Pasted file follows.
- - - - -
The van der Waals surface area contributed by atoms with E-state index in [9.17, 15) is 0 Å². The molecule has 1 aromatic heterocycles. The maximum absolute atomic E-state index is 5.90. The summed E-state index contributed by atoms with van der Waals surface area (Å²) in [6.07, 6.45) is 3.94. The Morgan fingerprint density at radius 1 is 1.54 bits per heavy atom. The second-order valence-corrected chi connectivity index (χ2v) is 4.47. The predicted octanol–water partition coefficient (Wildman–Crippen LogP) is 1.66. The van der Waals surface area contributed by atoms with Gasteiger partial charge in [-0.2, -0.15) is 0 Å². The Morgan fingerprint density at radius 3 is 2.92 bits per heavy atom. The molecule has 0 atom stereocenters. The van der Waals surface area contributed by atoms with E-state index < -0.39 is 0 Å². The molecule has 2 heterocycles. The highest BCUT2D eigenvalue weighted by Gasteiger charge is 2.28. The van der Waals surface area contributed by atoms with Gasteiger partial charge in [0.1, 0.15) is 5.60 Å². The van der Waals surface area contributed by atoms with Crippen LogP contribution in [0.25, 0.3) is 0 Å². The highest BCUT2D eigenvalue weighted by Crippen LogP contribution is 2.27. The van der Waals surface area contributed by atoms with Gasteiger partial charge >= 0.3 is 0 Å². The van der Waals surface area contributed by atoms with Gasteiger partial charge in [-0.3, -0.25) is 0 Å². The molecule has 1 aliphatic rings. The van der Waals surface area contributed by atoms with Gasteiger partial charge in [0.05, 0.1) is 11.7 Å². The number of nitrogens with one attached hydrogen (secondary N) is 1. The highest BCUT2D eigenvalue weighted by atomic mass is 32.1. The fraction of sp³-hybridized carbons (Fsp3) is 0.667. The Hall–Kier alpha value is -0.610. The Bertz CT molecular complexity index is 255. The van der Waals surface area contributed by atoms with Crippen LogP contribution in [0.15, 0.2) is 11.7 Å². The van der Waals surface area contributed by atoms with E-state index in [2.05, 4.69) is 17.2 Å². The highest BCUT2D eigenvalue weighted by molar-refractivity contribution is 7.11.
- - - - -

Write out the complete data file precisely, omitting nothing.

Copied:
The van der Waals surface area contributed by atoms with E-state index in [9.17, 15) is 0 Å². The molecule has 1 aromatic heterocycles. The maximum absolute atomic E-state index is 5.90. The summed E-state index contributed by atoms with van der Waals surface area (Å²) in [6.07, 6.45) is 3.94. The Morgan fingerprint density at radius 1 is 1.54 bits per heavy atom. The second-order valence-corrected chi connectivity index (χ2v) is 4.47. The predicted octanol–water partition coefficient (Wildman–Crippen LogP) is 1.66. The van der Waals surface area contributed by atoms with Gasteiger partial charge in [-0.2, -0.15) is 0 Å². The Morgan fingerprint density at radius 3 is 2.92 bits per heavy atom. The molecule has 0 atom stereocenters. The van der Waals surface area contributed by atoms with E-state index < -0.39 is 0 Å². The molecule has 2 heterocycles. The highest BCUT2D eigenvalue weighted by Gasteiger charge is 2.28. The van der Waals surface area contributed by atoms with Gasteiger partial charge in [0.1, 0.15) is 5.60 Å². The van der Waals surface area contributed by atoms with Crippen LogP contribution in [0.25, 0.3) is 0 Å². The highest BCUT2D eigenvalue weighted by Crippen LogP contribution is 2.27. The van der Waals surface area contributed by atoms with Gasteiger partial charge >= 0.3 is 0 Å². The van der Waals surface area contributed by atoms with Gasteiger partial charge in [-0.3, -0.25) is 0 Å². The molecule has 1 aliphatic rings. The van der Waals surface area contributed by atoms with Gasteiger partial charge in [0.05, 0.1) is 11.7 Å². The number of nitrogens with one attached hydrogen (secondary N) is 1. The highest BCUT2D eigenvalue weighted by atomic mass is 32.1. The fraction of sp³-hybridized carbons (Fsp3) is 0.667. The Hall–Kier alpha value is -0.610. The Bertz CT molecular complexity index is 255. The van der Waals surface area contributed by atoms with Crippen LogP contribution in [0.15, 0.2) is 11.7 Å². The van der Waals surface area contributed by atoms with E-state index in [2.05, 4.69) is 17.2 Å². The highest BCUT2D eigenvalue weighted by molar-refractivity contribution is 7.11.